CIT is a warning sign

July 13, 2009

agnes1If it’s not a risk to the financial system, let it fail.

That’s the message from the government’s reluctance to swoop in and bail out one of the nation’s biggest commercial lenders, CIT Group Inc, as it struggles to stay afloat. But even though CIT doesn’t have the firepower to take down the global financial system, its failure would certainly be felt by some of the struggling small businesses that rely on its financing.

CIT is negotiating with its regulators to find a solution to its near-term liquidity problems, but speculation that it will file for bankruptcy has intensified after the Wall Street Journal reported that it was preparing for a possible filing.

Not that you can blame the Federal Deposit Insurance Corp and the tough-minded Sheila Bair for thinking twice about supporting a junk-rated lender that has already sucked in more than $2 billion of government funds.

A failure, however, could still hurt Main Street since it’s sure to make already tight credit conditions even more restrictive for businesses already on the ropes. This is important for regulators as well as investors to keep in mind.

For the last two years, dangers in the esoteric corners of the opaque credit markets were the ones that needed minding. Problems with complicated and difficult-to-understand structured credit products helped fell financial giants like

Lehman Brothers and AIG who were supposed to know best how to manage risk.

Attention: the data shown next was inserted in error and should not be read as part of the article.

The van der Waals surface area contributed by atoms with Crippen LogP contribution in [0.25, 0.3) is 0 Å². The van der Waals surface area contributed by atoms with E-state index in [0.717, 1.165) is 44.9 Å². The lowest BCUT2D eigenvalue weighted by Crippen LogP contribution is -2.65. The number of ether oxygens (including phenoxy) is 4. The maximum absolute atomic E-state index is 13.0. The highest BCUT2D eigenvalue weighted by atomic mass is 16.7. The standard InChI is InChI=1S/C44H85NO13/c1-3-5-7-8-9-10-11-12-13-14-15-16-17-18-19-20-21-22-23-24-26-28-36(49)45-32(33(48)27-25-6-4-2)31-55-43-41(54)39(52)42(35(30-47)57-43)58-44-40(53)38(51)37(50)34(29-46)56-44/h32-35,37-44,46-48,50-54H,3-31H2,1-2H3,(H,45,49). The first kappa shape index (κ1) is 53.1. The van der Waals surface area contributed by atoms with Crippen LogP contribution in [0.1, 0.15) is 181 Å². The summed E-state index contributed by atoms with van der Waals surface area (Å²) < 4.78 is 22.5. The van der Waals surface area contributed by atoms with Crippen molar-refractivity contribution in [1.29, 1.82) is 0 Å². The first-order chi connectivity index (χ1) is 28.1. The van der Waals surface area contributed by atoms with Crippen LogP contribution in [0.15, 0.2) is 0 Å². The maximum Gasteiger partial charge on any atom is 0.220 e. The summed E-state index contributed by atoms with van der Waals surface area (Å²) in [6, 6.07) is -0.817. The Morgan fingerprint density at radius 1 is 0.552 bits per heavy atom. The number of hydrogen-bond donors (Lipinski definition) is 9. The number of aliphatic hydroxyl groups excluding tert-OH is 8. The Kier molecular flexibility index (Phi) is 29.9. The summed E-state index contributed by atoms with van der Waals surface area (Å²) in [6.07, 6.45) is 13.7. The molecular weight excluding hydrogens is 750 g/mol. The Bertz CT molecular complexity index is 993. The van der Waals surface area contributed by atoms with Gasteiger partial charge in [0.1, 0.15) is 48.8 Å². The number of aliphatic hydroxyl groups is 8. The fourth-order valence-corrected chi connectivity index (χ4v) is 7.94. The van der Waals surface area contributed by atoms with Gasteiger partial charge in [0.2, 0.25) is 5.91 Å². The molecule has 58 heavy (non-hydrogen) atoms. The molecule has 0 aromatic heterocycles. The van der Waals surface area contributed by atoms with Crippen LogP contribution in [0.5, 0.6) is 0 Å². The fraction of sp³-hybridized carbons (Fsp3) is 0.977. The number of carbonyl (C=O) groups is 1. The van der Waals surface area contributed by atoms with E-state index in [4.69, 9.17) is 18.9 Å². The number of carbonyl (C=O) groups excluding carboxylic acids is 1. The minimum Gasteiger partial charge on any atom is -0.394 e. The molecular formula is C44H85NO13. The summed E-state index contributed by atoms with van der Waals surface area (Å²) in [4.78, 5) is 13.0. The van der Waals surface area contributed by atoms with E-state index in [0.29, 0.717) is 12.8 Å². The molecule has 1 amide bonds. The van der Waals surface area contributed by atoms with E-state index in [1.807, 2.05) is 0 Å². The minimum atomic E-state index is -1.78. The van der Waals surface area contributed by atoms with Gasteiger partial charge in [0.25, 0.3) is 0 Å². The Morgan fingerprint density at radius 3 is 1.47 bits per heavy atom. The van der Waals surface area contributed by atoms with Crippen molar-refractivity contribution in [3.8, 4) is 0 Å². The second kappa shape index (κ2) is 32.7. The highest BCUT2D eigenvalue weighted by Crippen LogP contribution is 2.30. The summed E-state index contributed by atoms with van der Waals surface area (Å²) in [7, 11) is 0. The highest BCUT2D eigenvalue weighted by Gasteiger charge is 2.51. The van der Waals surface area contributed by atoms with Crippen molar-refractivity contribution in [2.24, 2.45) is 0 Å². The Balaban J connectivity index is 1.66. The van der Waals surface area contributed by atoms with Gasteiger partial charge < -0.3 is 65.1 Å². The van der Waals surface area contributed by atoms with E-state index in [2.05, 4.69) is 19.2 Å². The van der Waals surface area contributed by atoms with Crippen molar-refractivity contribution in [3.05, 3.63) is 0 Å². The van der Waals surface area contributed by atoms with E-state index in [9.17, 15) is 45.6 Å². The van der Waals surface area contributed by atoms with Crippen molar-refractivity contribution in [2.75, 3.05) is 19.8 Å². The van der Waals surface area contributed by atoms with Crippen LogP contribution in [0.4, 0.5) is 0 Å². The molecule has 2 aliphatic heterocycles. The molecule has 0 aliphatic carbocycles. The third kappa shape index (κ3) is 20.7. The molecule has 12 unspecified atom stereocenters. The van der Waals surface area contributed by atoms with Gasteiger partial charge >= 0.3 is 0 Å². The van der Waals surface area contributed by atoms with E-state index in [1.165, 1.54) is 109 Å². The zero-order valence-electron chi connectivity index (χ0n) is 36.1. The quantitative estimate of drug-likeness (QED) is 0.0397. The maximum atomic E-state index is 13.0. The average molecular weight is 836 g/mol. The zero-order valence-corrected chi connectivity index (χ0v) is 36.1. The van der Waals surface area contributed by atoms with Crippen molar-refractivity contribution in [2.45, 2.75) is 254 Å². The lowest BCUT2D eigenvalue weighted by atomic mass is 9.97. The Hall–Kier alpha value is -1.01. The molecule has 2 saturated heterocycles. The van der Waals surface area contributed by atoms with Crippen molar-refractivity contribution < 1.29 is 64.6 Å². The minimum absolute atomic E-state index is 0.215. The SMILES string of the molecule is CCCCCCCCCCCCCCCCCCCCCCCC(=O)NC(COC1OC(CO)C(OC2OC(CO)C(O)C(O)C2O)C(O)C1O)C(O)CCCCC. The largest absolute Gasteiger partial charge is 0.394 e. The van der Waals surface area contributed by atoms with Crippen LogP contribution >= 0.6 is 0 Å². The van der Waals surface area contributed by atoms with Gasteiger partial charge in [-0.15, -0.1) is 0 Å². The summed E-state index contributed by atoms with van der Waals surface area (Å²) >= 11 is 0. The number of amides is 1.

Regulators have responded in kind with a blueprint for overhauling the system and a commitment to supporting firms that are too big to fail.

But the dangers are shifting. Though credit is flowing to large companies seeking to drum up funds through the debt markets, smaller ones are still finding it difficult to access funds. The National Federation of Independent Business reported that 16 percent of small-business owners reported loans were harder to get in May — the highest reading since the recession of 1980-82.

A potential CIT failure could make matters worse. Though it may not be a household name, it is a major middle-market lender. Among its many business lines, the company is an important source of financing for thousands of small- and medium-sized businesses that don’t have the heft to raise funds in the capital markets.

The lender’s best business bits would certainly be picked up by larger banks, but that would most likely only take care of the most credit-worthy clients. There’s sure to be some that would fall through the cracks into a world where access to credit is still challenging.

Even credit cards are harder to come by. Advanta, which specialized in small business credit cards, shut down its credit card accounts for future use after it ran into trouble.

This isn’t to say the government needs to come to the rescue every time a financial institution gets in trouble. It doesn’t. But CIT’s potential failure should be a warning sign that while systemic risk has been cured, the credit crisis has not.

That means more pain is yet to come and the much-desired economic recovery could prove elusive for some time.

Update: See what my colleague Matthew Goldstein has to say on CIT here. And Rolf Winkler argues here why CIT shouldn’t be bailed out.

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